In my business, the tax code requires tax payments on any loan. Repayments from revenues require tax payments… $1,800,000 will not be available for job creation.
New Sources of Revenue/Credit
We have no credit and no bank willing to lend us any money (except without a personal pledge of my liquid assets). We just received several large commissions overseas, yet I cannot borrow a dime based on that contract (or any other). 20% of that commission would normally be used to hire new employees in the USA… $3,000,000 will not be available to hire new employees.
Large, revenue generating project overseas: Ho Tram Resort – Vietnam
Large, revenue generating project overseas: Happyland Theme Park
The health care situation looks bad. We are trending a 37% increase in 2011, since the new plan specifies all pre-existing conditions must be insured. We have always covered all of our employees… $183,000 will not be available next year to hire new employees.
Health Care Taxation
The new taxes on health care are unknown to us, but it could add $300,000 to our tax bill and $25,000 to the tax bill of our current USA employees… $325,000 will not be available to hire additional employees.
I am a small US based businessman. I am one company out of millions to the administration. In my small business world I am not able to hire 130 new employees in 2011. I would hire these employees if I could.
THESE REASONS ARE REALLY THE PROBLEM… FIX THEM AND AMERICA WILL ONCE AGAIN BE A WORLD BUSINESS LEADER.
Posted: December 21st, 2010 at 11:28am by Paul Steelman
In America 20% of the population smokes and out of those 20%, 93% want to quit! In Casino design we go to extraordinary measures to keep smoking as a part of the experience; a very bad part of the experience. We, as architects, assist our clients with political and architectural solutions to keep the casino the last indoor place that allows PUBLIC SMOKING in America. What would happen if all of the casino owners took a deep breath of clean air and stopped smoking within the gaming floors?
The last indoor place to smoke in America.
A new younger, more affluent group of healthy people will visit and participate in casino gaming. I personally, will not ever gamble next to a smoker. I hate smoking in the casino!
The dealers will be healthier and look better.
The facilities would able to meet LEED energy requirements since they will not be exhausting so much air conditioned air. This would permit much lower power bills and allow for the casino to take advantage of state and federal energy credits for constructing such a “today” building.
The facility would not require pumped in artificial smells to mask the foul smell of a cigarette stuck in a refrigerated box.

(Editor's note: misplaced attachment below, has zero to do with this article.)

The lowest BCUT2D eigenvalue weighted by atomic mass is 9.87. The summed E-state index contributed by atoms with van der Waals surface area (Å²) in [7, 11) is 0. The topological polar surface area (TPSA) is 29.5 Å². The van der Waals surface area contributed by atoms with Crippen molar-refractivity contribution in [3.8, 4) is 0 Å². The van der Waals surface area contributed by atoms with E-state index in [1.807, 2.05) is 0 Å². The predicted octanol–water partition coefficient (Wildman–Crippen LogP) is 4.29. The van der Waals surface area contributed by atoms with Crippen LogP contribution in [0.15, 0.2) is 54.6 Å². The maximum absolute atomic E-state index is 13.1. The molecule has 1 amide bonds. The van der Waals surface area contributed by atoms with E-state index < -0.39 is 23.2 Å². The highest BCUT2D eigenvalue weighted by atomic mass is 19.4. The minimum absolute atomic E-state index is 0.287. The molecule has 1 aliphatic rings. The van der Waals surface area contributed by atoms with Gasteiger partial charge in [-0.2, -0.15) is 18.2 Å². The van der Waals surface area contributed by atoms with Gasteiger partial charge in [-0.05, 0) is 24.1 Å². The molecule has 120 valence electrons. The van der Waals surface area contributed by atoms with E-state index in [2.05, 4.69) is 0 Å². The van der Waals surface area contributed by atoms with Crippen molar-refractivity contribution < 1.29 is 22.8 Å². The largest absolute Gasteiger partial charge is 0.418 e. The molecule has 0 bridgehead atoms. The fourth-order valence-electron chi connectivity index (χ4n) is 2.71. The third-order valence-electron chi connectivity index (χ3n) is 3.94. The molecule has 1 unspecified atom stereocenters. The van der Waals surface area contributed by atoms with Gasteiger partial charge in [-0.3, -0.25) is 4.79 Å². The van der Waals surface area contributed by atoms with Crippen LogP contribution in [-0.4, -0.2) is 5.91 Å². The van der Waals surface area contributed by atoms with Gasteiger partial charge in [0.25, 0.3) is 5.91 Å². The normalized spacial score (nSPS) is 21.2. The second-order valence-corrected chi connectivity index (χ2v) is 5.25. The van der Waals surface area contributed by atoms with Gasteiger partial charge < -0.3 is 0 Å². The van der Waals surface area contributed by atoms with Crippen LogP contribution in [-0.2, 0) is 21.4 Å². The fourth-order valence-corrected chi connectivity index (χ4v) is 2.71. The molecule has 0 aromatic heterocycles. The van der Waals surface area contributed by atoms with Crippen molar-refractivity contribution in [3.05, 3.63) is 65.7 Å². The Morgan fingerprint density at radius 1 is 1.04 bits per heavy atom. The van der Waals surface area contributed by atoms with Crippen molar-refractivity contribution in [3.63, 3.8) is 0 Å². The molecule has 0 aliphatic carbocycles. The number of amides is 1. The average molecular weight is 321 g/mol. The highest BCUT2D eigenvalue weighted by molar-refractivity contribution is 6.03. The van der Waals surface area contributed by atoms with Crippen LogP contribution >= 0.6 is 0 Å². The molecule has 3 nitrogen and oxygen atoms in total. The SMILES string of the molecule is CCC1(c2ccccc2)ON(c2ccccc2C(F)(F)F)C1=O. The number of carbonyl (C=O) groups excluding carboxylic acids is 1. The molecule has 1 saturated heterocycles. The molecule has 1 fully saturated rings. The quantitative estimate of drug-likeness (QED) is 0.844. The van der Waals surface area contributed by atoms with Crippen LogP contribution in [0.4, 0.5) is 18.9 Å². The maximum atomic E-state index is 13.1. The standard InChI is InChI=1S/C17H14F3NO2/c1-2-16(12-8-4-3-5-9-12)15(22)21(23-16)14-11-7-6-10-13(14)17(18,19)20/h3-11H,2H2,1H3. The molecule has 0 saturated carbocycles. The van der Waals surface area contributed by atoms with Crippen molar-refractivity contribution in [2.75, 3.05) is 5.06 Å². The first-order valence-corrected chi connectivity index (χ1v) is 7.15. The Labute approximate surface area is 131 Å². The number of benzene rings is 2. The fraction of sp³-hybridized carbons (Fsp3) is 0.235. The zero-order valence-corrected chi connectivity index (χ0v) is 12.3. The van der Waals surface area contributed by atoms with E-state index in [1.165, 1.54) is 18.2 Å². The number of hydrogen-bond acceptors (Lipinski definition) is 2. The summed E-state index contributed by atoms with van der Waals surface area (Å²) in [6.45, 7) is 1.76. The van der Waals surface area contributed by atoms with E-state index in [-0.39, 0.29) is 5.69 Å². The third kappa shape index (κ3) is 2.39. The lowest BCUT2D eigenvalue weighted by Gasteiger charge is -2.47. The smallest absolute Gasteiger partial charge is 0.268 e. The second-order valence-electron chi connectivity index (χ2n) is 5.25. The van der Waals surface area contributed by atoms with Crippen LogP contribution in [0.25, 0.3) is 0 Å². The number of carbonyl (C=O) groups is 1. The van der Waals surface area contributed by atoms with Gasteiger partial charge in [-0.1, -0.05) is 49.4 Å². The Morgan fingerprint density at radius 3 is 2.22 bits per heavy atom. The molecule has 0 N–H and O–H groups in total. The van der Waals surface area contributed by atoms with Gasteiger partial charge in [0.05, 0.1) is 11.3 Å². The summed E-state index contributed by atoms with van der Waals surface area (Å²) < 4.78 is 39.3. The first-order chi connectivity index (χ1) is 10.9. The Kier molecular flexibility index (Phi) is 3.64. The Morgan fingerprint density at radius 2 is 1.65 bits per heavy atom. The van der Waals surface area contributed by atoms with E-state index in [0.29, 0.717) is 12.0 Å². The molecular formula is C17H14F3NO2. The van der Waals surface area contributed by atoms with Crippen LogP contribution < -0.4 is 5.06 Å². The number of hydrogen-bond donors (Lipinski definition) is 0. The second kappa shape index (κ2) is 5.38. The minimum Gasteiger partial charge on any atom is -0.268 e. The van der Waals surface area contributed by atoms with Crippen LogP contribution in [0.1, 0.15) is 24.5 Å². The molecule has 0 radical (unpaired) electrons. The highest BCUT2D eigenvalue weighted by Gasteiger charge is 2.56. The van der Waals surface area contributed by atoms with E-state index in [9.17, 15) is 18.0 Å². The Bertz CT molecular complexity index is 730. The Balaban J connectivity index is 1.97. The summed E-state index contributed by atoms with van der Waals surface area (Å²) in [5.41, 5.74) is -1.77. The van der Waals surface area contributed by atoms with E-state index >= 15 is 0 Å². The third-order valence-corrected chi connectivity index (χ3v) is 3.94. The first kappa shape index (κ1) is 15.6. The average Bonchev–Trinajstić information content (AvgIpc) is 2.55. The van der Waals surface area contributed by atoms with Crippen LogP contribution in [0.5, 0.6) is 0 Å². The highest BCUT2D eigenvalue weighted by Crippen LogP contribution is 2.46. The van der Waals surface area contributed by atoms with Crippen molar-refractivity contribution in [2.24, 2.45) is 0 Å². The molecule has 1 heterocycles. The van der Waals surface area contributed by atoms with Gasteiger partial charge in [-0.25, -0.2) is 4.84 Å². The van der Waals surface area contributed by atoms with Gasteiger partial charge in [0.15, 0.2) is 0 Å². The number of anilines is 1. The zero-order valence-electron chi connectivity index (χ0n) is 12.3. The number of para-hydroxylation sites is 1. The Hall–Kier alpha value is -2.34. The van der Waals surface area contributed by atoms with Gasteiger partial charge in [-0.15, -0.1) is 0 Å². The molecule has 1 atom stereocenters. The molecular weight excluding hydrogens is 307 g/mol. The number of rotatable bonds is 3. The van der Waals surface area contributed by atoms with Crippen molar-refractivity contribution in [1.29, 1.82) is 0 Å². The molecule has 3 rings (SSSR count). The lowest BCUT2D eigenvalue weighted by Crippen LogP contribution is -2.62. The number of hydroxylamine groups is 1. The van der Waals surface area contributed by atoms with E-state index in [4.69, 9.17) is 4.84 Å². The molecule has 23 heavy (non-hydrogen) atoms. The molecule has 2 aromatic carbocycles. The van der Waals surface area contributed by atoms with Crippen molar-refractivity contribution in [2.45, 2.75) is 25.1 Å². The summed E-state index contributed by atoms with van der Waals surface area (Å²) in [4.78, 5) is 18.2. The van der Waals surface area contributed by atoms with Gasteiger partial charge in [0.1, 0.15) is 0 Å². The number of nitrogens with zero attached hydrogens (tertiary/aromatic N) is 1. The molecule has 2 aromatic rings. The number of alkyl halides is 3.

It would separate entertainment gaming from the “Drinking, Smoking and Gambling” always go together mentality… Why? There are many people who do not smoke and drink that want to visit a casino. Casinos are not bad for your health – drinking and smoking are!
Outdoor smoking at a European casino designed by Steelman Partners
No matter how “cool” and unique the design/project is, it is not “cool” to smoke. Forget that 22 years ago The Silver City on the strip tried a no smoking casino and failed… That was 22 years ago. It is really time for the gaming entertainment operators to realize that holding onto smoking in casinos is dating the industry. Somehow, in an IPAD world, the 600 year-old gaming industry looks old. Please stop all smoking in all casinos NOW!
Slot room for smokers in Holland designed by Steelman Partners
Energy used to be cheap and abundant in America, but our natural resources are being used at a rate greater than any time in the planets’ history. These resources create a country’s economy and their standing in the world. Simply stated, countries that are blessed with natural resources have more power, more influence and more money.
Our buildings use 23% of power generated in the world. For centuries, buildings have used natural resources to heat, cool, ventilate and illuminate them. In recent times, construction duration increases with building energy utilization.
Here are some reasons why:
Buildings have been constructed in locales where climatic conditions do not allow for effective use of natural resources, such as the massive development of the deserts of the world.
Buildings have been allowed to be constructed taller. Do you know how much energy is used to flush a toilet on the 100th floor?